A final thought: I confess I enjoy experiencing the role of guest juror. I consider any opportunity to judge artwork an honor that comes with much responsibility. However, I agree with artist and teacher, Frank Webb’s opinion that art is to be appreciated, not judged. So, why then do we have art competitions? Why so much interest and time spent evaluating artwork? Well, that’s probably a subject best left to another time and a future post.

Okay, just one more “final thought.” Now, why not have some fun? Go to and, using the above ten evaluating artwork guidelines put my work to the judgement test? Ouch, my ears are already ringing (grin)!



Call For Entries

WASH logoWatercolor Artists of Sacramento Horizons

WASH Inc. Annual Open Watercolor Exhibition “Go With The Flow 2012” – September 4 – 29, 2012. Carry Entry Dates, Augst 17-18, 2012. Prospectus Here

Several weeks ago I was invited as guest juror for this show. As i understand it, I am subbing for Jim Estey who, due to illness is unable to perform his usual excellent job as juror. Those are big shoes to fill, but I am happy to pitch hit for Jim and wish him a speedy and full recovery.

I look forward to the opportunity of viewing and appreciating numerous expressions of the glories of watercolor. I remind myself and those who choose to enter the competition, of two wonderful quotes. The first, “There is no mistake, no right, o wrong, only make” – Mary Corita Kent. The second, “It’s not a painting, until it’s painted.” – Henry Fukuhara.

WASH encourages painters of all levels who want to enter to do so, even beginners. The organization believes that even if you don’t think you’re ready yet, you might surprise yourself and get a work in the show. WASH’s history dates to 1978. For more information, please click THIS LINK.

10th Anniversary

10th Anniversary logo

Today, July 22, 2012, marks the tenth anniversary of the beginning of my Free Friday Mini-Workshops. It’s hard to believe ten years have passed. The passing of a decade is cause for a bit of reflection. 

Free Fridays are – with few exceptions – free, outdoor watercolor events offered weekly on Fridays, 52 weeks a year, even during fog, light wind, and;or light rain. The American River Parkway offers a splendid outdoor studio with a wide variety of painting opportunities. Anyone with an interest in watercolor  is invited to attend, to paint, see demonstrations, sketch, ask questions, seek help, share information, etc. Out of town visitors, including vacationers are also welcome.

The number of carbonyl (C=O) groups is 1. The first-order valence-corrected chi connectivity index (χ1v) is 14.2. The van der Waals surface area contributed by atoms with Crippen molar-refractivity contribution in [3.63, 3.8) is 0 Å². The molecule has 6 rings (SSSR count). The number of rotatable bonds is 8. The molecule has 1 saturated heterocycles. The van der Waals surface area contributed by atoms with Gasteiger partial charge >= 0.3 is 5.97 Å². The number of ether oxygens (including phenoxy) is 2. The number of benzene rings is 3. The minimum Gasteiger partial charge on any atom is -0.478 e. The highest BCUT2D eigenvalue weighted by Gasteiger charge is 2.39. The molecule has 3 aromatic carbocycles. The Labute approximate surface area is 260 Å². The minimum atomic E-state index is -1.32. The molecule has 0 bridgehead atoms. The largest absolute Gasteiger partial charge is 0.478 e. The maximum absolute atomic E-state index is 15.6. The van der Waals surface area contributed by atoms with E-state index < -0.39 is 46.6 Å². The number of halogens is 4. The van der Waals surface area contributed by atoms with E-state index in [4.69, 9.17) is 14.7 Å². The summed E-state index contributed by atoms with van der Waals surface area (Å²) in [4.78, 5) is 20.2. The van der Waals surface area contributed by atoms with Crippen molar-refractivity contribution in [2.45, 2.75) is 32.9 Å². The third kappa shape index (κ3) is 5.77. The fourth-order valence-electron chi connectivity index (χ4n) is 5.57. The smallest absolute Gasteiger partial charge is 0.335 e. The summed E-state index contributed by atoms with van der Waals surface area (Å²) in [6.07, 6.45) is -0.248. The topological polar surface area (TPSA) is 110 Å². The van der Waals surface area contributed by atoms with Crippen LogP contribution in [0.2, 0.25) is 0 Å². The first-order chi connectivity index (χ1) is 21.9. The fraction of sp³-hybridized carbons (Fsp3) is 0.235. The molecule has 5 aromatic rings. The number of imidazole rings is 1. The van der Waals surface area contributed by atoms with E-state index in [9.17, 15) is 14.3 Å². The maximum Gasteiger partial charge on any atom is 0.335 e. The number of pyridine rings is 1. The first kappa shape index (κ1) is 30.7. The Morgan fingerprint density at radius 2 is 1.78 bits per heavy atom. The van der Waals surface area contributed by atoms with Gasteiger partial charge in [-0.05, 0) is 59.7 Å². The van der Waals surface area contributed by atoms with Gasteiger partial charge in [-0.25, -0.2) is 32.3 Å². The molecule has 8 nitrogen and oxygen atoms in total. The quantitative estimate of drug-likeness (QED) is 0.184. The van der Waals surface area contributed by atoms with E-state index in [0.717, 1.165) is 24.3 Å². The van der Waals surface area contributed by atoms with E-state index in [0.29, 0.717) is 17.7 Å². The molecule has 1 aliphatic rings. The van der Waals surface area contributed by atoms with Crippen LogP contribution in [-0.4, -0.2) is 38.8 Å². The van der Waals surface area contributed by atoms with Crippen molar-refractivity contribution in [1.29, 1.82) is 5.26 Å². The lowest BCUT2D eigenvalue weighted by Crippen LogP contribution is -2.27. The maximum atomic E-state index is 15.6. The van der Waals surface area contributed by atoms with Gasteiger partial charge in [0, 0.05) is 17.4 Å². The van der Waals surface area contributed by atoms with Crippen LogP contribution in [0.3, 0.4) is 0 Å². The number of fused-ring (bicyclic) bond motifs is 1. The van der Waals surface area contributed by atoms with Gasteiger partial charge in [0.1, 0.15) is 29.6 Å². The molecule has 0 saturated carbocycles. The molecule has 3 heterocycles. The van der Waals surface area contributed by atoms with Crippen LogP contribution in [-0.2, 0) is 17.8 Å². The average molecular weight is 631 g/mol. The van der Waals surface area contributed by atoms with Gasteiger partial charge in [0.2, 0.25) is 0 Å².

When I began Free Fridays (as a tribute to George Post, my first watercolor instructor) there weren’t many outdoor painting opportunities in the area. Times change of course, and today the opportunities are many.

The first person to attend Free Fridays was Dorothy Jundt who accidentally discovered me painting, accompanied only by my dog Rio at Sara Park. Dorothy and her daughter were at the river picking blackberries. Dorothy and I found we shared interests in watercolor and the next week Dorothy showed up with her painting equipment. We three had a great time, only Dorothy, Rio, and me.

Gradually a few more joined in each week there were three of us, then four, maybe even up to five at a time. Some hung in there for several weeks, months, even years, but most came and went, especially during fall and winter.

So today, ten years later, not much has changed relative to increased participation. If anything, the numbers and interest seemed to have dwindled. Some weeks it is just my dog, Connor and me (Dorothy and Rio have passed on). Why the lack of enthusiasm? Maybe it’s because (you fill in the blank).

If you’d like more information about Free Fridays, click HERE.

Solo Exhibit by 18 year old, Kevin Mount at the CROCKER ART MUSEUM, Sacramento, CA.

watercolor by Kevin Mount
Watercolor by Kevin Mount, 15″ x 22″

A solo exhibit by Sacramento artist, Kevin Mount, presented in cooperation with An Evening of Dreams. Crocker Art Museum, 216 “O” Street, Sacramento, CA. (916) 808-7000. Exhibition runs from July 3, to August 26, 2012

ARTIST’s RECEPTION: Sunday 22, 2012 from 1 to 3 PM

Kevin is eighteen years old and autistic.  He’s a painter who passionately draws and paints with youthful love and joyA young man of very few words, Kevin speaks softly but wields an expressive brush. If one asks Kevin if he would like to paint, he will most likely nod his head positively, and with a great amount of confidence and enthusiasm will say, “I paint.

Kevin loves to draw and paint anything. The world is his inspiration, no matter the subject. Upon completing a painting, Kevin will gently lay his brush on the table or easel, and smile. If asked what he thinks about his painting, Kevin will look up and calmly reply, “I like.

Kevin is a wonderful example of actions speaking louder than words. The words critical and judgmental do not exist in Kevin’s world; in their place might be the word appreciation. As it ideally should be for anyone worthy of the term artist.